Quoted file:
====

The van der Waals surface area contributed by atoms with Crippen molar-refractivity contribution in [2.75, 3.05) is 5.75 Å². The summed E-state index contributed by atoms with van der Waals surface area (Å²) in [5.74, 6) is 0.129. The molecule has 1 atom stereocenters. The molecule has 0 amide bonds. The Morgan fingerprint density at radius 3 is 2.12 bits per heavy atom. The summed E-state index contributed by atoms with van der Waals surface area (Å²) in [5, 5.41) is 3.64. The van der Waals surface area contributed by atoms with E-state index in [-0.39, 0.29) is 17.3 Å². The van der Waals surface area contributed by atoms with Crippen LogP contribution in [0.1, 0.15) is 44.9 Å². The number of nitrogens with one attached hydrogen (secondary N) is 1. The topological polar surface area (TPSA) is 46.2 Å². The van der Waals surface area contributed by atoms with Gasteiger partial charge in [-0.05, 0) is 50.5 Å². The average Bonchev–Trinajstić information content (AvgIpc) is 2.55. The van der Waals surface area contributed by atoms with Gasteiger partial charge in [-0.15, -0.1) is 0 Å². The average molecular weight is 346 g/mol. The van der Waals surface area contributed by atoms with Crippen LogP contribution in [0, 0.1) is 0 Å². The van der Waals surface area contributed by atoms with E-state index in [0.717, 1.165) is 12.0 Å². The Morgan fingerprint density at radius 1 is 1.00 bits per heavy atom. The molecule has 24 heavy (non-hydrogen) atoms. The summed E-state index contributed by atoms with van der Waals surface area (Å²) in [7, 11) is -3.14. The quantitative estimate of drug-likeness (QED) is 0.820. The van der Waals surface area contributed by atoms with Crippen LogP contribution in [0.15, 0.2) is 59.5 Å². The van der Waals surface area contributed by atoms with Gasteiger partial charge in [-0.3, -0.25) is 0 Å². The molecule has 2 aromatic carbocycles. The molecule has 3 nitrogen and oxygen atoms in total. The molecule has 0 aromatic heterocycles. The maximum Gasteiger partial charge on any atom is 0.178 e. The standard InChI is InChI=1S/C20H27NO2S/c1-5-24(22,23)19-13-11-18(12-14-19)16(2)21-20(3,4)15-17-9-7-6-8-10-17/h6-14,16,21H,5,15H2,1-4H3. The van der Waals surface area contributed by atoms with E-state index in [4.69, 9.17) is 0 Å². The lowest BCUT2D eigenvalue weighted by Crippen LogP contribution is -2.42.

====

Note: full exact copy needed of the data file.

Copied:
The van der Waals surface area contributed by atoms with Crippen molar-refractivity contribution in [2.75, 3.05) is 5.75 Å². The summed E-state index contributed by atoms with van der Waals surface area (Å²) in [5.74, 6) is 0.129. The molecule has 1 atom stereocenters. The molecule has 0 amide bonds. The Morgan fingerprint density at radius 3 is 2.12 bits per heavy atom. The summed E-state index contributed by atoms with van der Waals surface area (Å²) in [5, 5.41) is 3.64. The van der Waals surface area contributed by atoms with E-state index in [-0.39, 0.29) is 17.3 Å². The van der Waals surface area contributed by atoms with Crippen LogP contribution in [0.1, 0.15) is 44.9 Å². The number of nitrogens with one attached hydrogen (secondary N) is 1. The topological polar surface area (TPSA) is 46.2 Å². The van der Waals surface area contributed by atoms with Gasteiger partial charge in [-0.05, 0) is 50.5 Å². The average Bonchev–Trinajstić information content (AvgIpc) is 2.55. The van der Waals surface area contributed by atoms with Gasteiger partial charge in [-0.15, -0.1) is 0 Å². The average molecular weight is 346 g/mol. The van der Waals surface area contributed by atoms with Crippen LogP contribution in [0, 0.1) is 0 Å². The van der Waals surface area contributed by atoms with E-state index in [0.717, 1.165) is 12.0 Å². The Morgan fingerprint density at radius 1 is 1.00 bits per heavy atom. The molecule has 24 heavy (non-hydrogen) atoms. The summed E-state index contributed by atoms with van der Waals surface area (Å²) in [7, 11) is -3.14. The quantitative estimate of drug-likeness (QED) is 0.820. The van der Waals surface area contributed by atoms with Crippen LogP contribution in [0.15, 0.2) is 59.5 Å². The van der Waals surface area contributed by atoms with Gasteiger partial charge in [-0.3, -0.25) is 0 Å². The molecule has 2 aromatic carbocycles. The molecule has 3 nitrogen and oxygen atoms in total. The molecule has 0 aromatic heterocycles. The maximum Gasteiger partial charge on any atom is 0.178 e. The standard InChI is InChI=1S/C20H27NO2S/c1-5-24(22,23)19-13-11-18(12-14-19)16(2)21-20(3,4)15-17-9-7-6-8-10-17/h6-14,16,21H,5,15H2,1-4H3. The van der Waals surface area contributed by atoms with E-state index in [4.69, 9.17) is 0 Å². The lowest BCUT2D eigenvalue weighted by Crippen LogP contribution is -2.42.